Today as I began reading my copy of Poetry, I found the following paragraph:
|Kay Ryan wrote:|
|4 INCONGRUITY. Nonsense revels in working incompatible elements “into a paste.” For example, “some cream, some slices of Cheshire cheese, four quires of foolscap paper and a packet of black pins.” The poet too feels that things which bear no outward relationship to one another must nonetheless be brought into proximity.|
This is from Kay Ryan's essay, "A Consideration of Poetry," the full text of which you may read here: Poetry: Featured Prose.
This essay and some of Ryan's ideas on nonsense in poetry brought to mind some poems I've read that feel like nonsense at the beginning, but by the end of the poem the reader has been ushered into a world of startling insight. How is this achieved? How can a poem that makes no sense at first glance become a thing of beauty? Or emotion? Or realization?
In thinking about this, I feel the above paragraph is particularly interesting. When brought together, seemingly unrelated things, ideas, or images take on a relationship together. The reader is forced to compare the things and often, surprisingly, the result is sense. Some examples of this kind of poem follow.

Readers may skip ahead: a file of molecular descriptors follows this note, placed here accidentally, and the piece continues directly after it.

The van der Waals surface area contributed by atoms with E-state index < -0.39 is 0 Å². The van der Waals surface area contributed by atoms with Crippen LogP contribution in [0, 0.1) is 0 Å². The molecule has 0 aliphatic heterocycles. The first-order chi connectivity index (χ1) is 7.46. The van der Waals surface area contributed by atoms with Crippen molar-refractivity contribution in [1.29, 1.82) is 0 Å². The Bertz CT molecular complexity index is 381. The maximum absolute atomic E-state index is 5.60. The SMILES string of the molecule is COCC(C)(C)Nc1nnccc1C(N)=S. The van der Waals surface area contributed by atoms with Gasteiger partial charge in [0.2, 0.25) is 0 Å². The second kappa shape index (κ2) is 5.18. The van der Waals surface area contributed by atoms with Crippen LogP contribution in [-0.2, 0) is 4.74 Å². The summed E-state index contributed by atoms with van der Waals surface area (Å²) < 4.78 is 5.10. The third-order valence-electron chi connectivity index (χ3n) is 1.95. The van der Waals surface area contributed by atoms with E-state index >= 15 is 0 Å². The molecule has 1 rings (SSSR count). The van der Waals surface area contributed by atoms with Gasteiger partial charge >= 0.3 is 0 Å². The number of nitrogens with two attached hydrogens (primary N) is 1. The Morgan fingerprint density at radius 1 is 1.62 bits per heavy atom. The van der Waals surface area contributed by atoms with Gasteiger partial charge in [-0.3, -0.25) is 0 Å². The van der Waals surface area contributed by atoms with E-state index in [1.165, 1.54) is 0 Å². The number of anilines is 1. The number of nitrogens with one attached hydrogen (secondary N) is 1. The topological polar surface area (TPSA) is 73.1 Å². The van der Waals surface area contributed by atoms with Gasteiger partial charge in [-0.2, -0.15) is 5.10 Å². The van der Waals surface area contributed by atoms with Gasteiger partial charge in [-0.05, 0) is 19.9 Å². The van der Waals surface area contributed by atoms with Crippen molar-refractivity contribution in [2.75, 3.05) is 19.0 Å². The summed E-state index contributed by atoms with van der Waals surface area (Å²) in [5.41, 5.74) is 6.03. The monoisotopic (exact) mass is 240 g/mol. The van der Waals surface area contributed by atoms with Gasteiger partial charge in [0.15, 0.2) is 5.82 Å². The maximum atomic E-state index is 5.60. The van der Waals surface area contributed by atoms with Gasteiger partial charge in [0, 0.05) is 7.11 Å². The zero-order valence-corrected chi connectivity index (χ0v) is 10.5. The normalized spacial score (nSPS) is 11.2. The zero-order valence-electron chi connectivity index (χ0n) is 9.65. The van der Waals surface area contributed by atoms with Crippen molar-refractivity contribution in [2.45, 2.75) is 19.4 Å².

e.e. cummings (This is a poem of startling strangeness that nonetheless opens within the reader a greater understanding of grief and love.) love is more thicker than forget
Mónica de la Torre (How does one begin to understand a poet in terms of a greater human relationship? One reads this poem several times) On Translation
Ted Kooser (This poem begins with an impossible assertion. How does the speaker know about a glacier? Yet this is how the poem illustrates the sense of the speaker's underlying emotion which is too huge for normal images.) After Years
This week's spark: write a nonsense poem. Use the above poems as examples of what can be done: no punctuation, no capitals, no rules of grammer, impossible comparisons, hyperbole, etc. Let go of the formal rules and see what happens. Be creative and have fun!